NEW YORK (GenomeWeb) – In May, news broke that the US Food and Drug Administration had approved Merck's Keytruda as the first drug ever okayed on the basis of genomic features in cancer patients' tumors, instead of where the tumor occurs in their bodies. While the new drug indication didn't come with an FDA-approved companion test, it did highlight the need for such a diagnostic, and prompting companies like Promega to plan to seek FDA clearance for an assay based on microsatellite instability technology for the detection of colorectal cancer.
As personalized medicines based on genomic features become more prevalent in the clinic, the need for companion diagnostics to test for those features will increase. As such, Laboratory Corporation of America's Covance Drug Development subsidiary recently announced that it would open a dedicated companion diagnostics laboratory in Morrisville, North Carolina. The new lab is part of a multi-use facility that also includes a genomics and molecular pathology laboratory to support clinical trials and diagnostic assay development, and a nuclear magnetic resonance lab, the company said.
"Covance has many laboratories that support drug development, from preclinical to central lab services, and those are spread out globally. But this is the first lab that is dedicated to the development of assays that help fulfill the promise of precision medicine and companion diagnostics," Covance CSO Steven Anderson said in an interview.
"The other aspect is that Covance and LabCorp have a long history in this space and we've been involved in developing about 75 percent of the companion diagnostics that are in the marketplace today," Anderson added. "So, I think the better understanding of biology that leads to precision medicine supports a more targeted approach to drug development, and with that targeted approach comes a need for assays like companion diagnostics that guide those approaches."
Covance also noted that it participated in more than 60 companion diagnostic programs supporting 145 clinical protocols in 2016.
The mission for this new facility, Anderson said, will be to develop assays that are based on genomics molecular pathology, and to support clinical trials that are done globally in the pursuit of new therapeutics. "We have the capability to develop assays and to support them all the way through trials," he noted. "Also, where appropriate, [we can support] the regulatory submission of those assays and even the commercialization of those assays, once they're approved as companion diagnostics in the LabCorp diagnostic laboratories."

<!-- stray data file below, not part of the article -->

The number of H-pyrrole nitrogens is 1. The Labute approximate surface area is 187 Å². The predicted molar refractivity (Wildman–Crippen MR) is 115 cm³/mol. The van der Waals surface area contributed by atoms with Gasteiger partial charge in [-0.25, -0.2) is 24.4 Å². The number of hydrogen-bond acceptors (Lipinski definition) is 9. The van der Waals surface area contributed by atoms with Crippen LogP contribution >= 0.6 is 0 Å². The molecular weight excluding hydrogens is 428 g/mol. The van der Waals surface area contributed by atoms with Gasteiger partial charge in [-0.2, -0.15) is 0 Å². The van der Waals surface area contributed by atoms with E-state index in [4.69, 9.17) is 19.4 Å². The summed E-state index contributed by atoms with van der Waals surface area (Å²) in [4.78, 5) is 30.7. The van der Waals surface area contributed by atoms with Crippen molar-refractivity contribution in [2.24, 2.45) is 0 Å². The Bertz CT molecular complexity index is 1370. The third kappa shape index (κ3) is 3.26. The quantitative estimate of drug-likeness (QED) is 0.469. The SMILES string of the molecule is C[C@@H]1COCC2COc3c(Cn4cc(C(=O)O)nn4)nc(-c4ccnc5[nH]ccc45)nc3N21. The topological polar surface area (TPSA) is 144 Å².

Further, through this lab, Covance will be able to continue its work running assays that have been developed through partnerships between pharmaceutical and biotechnology companies and in vitro diagnostics developers. However, the firm is also hoping to provide its customers with specialized assay development and scientific expertise through this lab. And though he declined to give specific details, Anderson said the lab has some projects with other companies in the development phase.
Because the lab is dedicated to companion diagnostics, he said, the staff can focus its considerable expertise on using the various tools it has available for one purpose, and to not only evolve with the technology, but to be able to do some innovating its own. "We have a toolbox now at this location, [and] staff that are skilled at using that toolbox," according to Anderson. "In that toolbox are things like next-generation sequencing, and as the need for diagnostics evolves and companion diagnostics evolve from looking at a single gene to multiple genes, we'll be poised and ready to do that."
The new lab, Anderson emphasized, "sits in the middle of the drug development business and the diagnostic business."
Canaccord Genuity analyst Mark Massaro believes the new lab is a "logical extension" of Covance's existing diagnostics business. "It's likely that they are adding capacity to meet their outlook for growing demand," he said in an email. "New state-of-the-art labs typically have new bells and whistles, instrumentation, and this may enable LabCorp to win some competitive deals as prospective customers visit their lab and then choose to work with them."